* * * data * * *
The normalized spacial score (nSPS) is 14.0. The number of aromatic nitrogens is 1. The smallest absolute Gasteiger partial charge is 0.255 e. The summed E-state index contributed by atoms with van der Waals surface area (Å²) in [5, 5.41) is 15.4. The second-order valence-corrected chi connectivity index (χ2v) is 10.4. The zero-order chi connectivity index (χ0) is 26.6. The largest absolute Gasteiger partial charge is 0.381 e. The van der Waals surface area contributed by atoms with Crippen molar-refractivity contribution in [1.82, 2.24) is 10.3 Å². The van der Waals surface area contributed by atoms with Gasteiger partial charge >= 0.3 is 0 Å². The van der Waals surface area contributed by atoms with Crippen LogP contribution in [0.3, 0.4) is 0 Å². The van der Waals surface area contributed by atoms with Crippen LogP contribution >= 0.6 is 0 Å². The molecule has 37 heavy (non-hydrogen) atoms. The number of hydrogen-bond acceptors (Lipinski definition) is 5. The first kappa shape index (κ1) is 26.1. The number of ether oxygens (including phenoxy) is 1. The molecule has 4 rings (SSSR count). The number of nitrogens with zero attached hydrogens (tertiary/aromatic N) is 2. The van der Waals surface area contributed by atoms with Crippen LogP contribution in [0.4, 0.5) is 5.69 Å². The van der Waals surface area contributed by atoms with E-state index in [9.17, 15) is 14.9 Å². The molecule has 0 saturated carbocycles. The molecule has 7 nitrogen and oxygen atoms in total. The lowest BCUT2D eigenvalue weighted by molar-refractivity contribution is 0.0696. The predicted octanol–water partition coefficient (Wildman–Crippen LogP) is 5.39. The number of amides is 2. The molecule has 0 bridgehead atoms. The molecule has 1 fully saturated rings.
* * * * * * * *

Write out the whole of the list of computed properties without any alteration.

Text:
The normalized spacial score (nSPS) is 14.0. The number of aromatic nitrogens is 1. The smallest absolute Gasteiger partial charge is 0.255 e. The summed E-state index contributed by atoms with van der Waals surface area (Å²) in [5, 5.41) is 15.4. The second-order valence-corrected chi connectivity index (χ2v) is 10.4. The zero-order chi connectivity index (χ0) is 26.6. The largest absolute Gasteiger partial charge is 0.381 e. The van der Waals surface area contributed by atoms with Crippen molar-refractivity contribution in [1.82, 2.24) is 10.3 Å². The van der Waals surface area contributed by atoms with Gasteiger partial charge >= 0.3 is 0 Å². The van der Waals surface area contributed by atoms with Crippen LogP contribution in [0.3, 0.4) is 0 Å². The van der Waals surface area contributed by atoms with Crippen LogP contribution >= 0.6 is 0 Å². The molecule has 37 heavy (non-hydrogen) atoms. The number of hydrogen-bond acceptors (Lipinski definition) is 5. The first kappa shape index (κ1) is 26.1. The number of ether oxygens (including phenoxy) is 1. The molecule has 4 rings (SSSR count). The number of nitrogens with zero attached hydrogens (tertiary/aromatic N) is 2. The van der Waals surface area contributed by atoms with Crippen LogP contribution in [0.4, 0.5) is 5.69 Å². The van der Waals surface area contributed by atoms with E-state index in [9.17, 15) is 14.9 Å². The molecule has 0 saturated carbocycles. The molecule has 7 nitrogen and oxygen atoms in total. The lowest BCUT2D eigenvalue weighted by molar-refractivity contribution is 0.0696. The predicted octanol–water partition coefficient (Wildman–Crippen LogP) is 5.39. The number of amides is 2. The molecule has 0 bridgehead atoms. The molecule has 1 fully saturated rings.